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Posts Tagged ‘snapchat project’

Several years ago, I wrote a blog post about Fakebook projects in the classroom. It is my most popular page. However, there has been a bunch of change since that time in regards to social media. What I found is that most of my incoming Freshmen don’t even have a Facebook account and because of this, they had a hard time working on a project that revolves Facebook.

Que the Social Media Project. This project allows students to choose a social media platform to work with that they are more comfortable with. Basically, I set it up similar to what I did with the Fakebook project, but with a lot less guidance. I let the students choose at least one platform. However, I urge them to combine several, and this also includes text messages. This allows those students who are not really into the whole social media thing also have a chance at being successful with the project (You would be surprised at how many students in a class this includes. Not all of our students are glued to a mobile device like we think.)

This project really does work the best if the instructions are vague. This is what I give the students.

Instructions:  

  1. The goal of this project is to show that you understand the play by presenting it in the form of social media. Students will choose one or several different platforms to work with (Facebook, Snapchat, Text Messages, Instagram, etc…).
  2. Choose a character who will “own” the platforms. This will be the student’s “main character.” Students will observe the story through this character’s eyes. It would be a good idea to create a page where the characters are defined in some manner.
  3. Minimum Requirements
  4. 6 Friends who should be used throughout the project
  5. 6 posts per Act with at least 2 responses/comments for each post

– There should be at least 18 total posts per act!

  1. Grading for this project will be done using the attached proficiency scales. The grades on these scales will be taken into consideration for the final grade. However, hard work and creativity will be taken into account for the final grade, which will be given at the teacher’s discretion.
  2. This project is worth 12 Assessment points.
  3. The project should be created using either Google Docs or Google Slides.

Here is a link for the instructions in Google Doc form: Click Here!

That’s it! The students just seem to run with it. At first, it looks like a ton of work, but once students get rolling, it really doesn’t take them that long. Of course, we are doing this with a Shakespeare play, but just like the Fakebook project, this one can be used for countless classroom applications.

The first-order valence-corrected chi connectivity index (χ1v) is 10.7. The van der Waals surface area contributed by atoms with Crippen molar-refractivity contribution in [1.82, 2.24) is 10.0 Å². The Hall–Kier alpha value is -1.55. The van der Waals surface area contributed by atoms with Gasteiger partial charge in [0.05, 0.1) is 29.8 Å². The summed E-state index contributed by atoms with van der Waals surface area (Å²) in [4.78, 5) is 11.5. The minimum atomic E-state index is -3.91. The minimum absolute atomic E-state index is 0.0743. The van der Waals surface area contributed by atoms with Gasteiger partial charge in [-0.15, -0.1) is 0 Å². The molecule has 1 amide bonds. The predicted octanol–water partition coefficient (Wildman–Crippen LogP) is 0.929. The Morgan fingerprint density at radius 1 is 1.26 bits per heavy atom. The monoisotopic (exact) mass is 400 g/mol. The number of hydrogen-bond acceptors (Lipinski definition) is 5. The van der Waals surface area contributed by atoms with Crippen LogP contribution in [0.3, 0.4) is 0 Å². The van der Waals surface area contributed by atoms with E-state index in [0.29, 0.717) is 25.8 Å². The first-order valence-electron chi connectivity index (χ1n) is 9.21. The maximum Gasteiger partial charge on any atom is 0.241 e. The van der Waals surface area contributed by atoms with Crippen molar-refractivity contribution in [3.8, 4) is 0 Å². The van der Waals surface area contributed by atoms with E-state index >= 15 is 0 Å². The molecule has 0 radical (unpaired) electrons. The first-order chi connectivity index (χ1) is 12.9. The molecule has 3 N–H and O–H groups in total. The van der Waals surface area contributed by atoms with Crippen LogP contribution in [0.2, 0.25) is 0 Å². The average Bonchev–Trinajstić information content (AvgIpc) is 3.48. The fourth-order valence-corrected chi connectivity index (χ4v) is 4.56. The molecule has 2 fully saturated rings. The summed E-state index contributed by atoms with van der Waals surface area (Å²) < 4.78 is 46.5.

Big Question: How do the students create the pages?

That is the beauty of this project. Leave it up to the students. They will find a bunch of different ways to make it work. I don’t worry about too much, and the projects always come out great. Let them be creative!

As far as grading goes, notice that it is mentioned in the instructions that students will be graded using a proficiency scale. On this particular assignment, I use proficiency scales for the following standards:

RL.11-12.1. Cite strong and thorough textual evidence to support analysis of what the text says explicitly as well as inferences drawn from the text, including determining where the text leaves matters uncertain.

RL.11.12.2 Determine two or more central ideas of a text and analyze their development over the course of the text, including how they interact and build on one another to provide a  complex analysis; provide an objective summary of the text.

W.11-12.3 Write narratives to develop real or imagined experiences or events using effective technique, well-chosen details, and well-structured event sequences.

W.11-12.3d Use precise words and phrases, telling details, and sensory language to convey a vivid picture of the experiences, events, setting, and/or characters.

If you are not sure how a proficiency scale works, look for a post on that soon. It is something that I have been working with quite a bit over the last year, but it there is just too much there for this post.

Basic Info on Proficiency Scales: Click Here!

 

 

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